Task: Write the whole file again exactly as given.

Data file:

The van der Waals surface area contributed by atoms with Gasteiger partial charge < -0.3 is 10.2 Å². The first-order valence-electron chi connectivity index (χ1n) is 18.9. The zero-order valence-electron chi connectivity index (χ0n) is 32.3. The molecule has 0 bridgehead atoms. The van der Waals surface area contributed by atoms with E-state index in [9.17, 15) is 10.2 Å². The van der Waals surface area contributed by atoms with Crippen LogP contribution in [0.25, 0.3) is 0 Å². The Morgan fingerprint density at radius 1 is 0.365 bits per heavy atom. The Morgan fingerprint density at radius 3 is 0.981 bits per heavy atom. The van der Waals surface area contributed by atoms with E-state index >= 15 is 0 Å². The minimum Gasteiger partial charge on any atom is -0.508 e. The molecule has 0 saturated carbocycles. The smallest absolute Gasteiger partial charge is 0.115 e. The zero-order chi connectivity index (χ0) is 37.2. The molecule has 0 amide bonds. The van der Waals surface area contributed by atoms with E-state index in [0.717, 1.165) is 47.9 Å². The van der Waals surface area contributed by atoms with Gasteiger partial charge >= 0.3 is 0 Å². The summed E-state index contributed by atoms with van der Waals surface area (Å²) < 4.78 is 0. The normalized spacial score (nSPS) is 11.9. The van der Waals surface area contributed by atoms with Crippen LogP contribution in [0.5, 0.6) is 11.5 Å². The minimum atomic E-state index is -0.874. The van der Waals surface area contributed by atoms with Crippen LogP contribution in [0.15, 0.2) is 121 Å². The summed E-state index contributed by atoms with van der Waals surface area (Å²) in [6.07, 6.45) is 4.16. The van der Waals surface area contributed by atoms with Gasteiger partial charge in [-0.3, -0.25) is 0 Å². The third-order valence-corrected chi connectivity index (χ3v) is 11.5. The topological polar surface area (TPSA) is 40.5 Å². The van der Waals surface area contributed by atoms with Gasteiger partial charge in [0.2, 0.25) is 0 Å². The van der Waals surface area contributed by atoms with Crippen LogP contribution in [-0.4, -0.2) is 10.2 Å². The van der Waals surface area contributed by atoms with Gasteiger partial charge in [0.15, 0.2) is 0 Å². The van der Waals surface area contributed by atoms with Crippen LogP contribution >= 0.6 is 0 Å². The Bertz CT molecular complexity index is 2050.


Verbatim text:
The van der Waals surface area contributed by atoms with Gasteiger partial charge < -0.3 is 10.2 Å². The first-order valence-electron chi connectivity index (χ1n) is 18.9. The zero-order valence-electron chi connectivity index (χ0n) is 32.3. The molecule has 0 bridgehead atoms. The van der Waals surface area contributed by atoms with E-state index in [9.17, 15) is 10.2 Å². The van der Waals surface area contributed by atoms with Crippen LogP contribution in [0.25, 0.3) is 0 Å². The Morgan fingerprint density at radius 1 is 0.365 bits per heavy atom. The Morgan fingerprint density at radius 3 is 0.981 bits per heavy atom. The van der Waals surface area contributed by atoms with E-state index >= 15 is 0 Å². The minimum Gasteiger partial charge on any atom is -0.508 e. The molecule has 0 saturated carbocycles. The smallest absolute Gasteiger partial charge is 0.115 e. The zero-order chi connectivity index (χ0) is 37.2. The molecule has 0 amide bonds. The van der Waals surface area contributed by atoms with E-state index in [0.717, 1.165) is 47.9 Å². The van der Waals surface area contributed by atoms with Gasteiger partial charge >= 0.3 is 0 Å². The summed E-state index contributed by atoms with van der Waals surface area (Å²) < 4.78 is 0. The normalized spacial score (nSPS) is 11.9. The van der Waals surface area contributed by atoms with Crippen LogP contribution in [0.5, 0.6) is 11.5 Å². The minimum atomic E-state index is -0.874. The van der Waals surface area contributed by atoms with Crippen LogP contribution in [0.15, 0.2) is 121 Å². The summed E-state index contributed by atoms with van der Waals surface area (Å²) in [6.07, 6.45) is 4.16. The van der Waals surface area contributed by atoms with Gasteiger partial charge in [-0.3, -0.25) is 0 Å². The third-order valence-corrected chi connectivity index (χ3v) is 11.5. The topological polar surface area (TPSA) is 40.5 Å². The van der Waals surface area contributed by atoms with Gasteiger partial charge in [0.2, 0.25) is 0 Å². The van der Waals surface area contributed by atoms with Crippen LogP contribution in [-0.4, -0.2) is 10.2 Å². The van der Waals surface area contributed by atoms with Gasteiger partial charge in [0.15, 0.2) is 0 Å². The van der Waals surface area contributed by atoms with Crippen LogP contribution >= 0.6 is 0 Å². The Bertz CT molecular complexity index is 2050.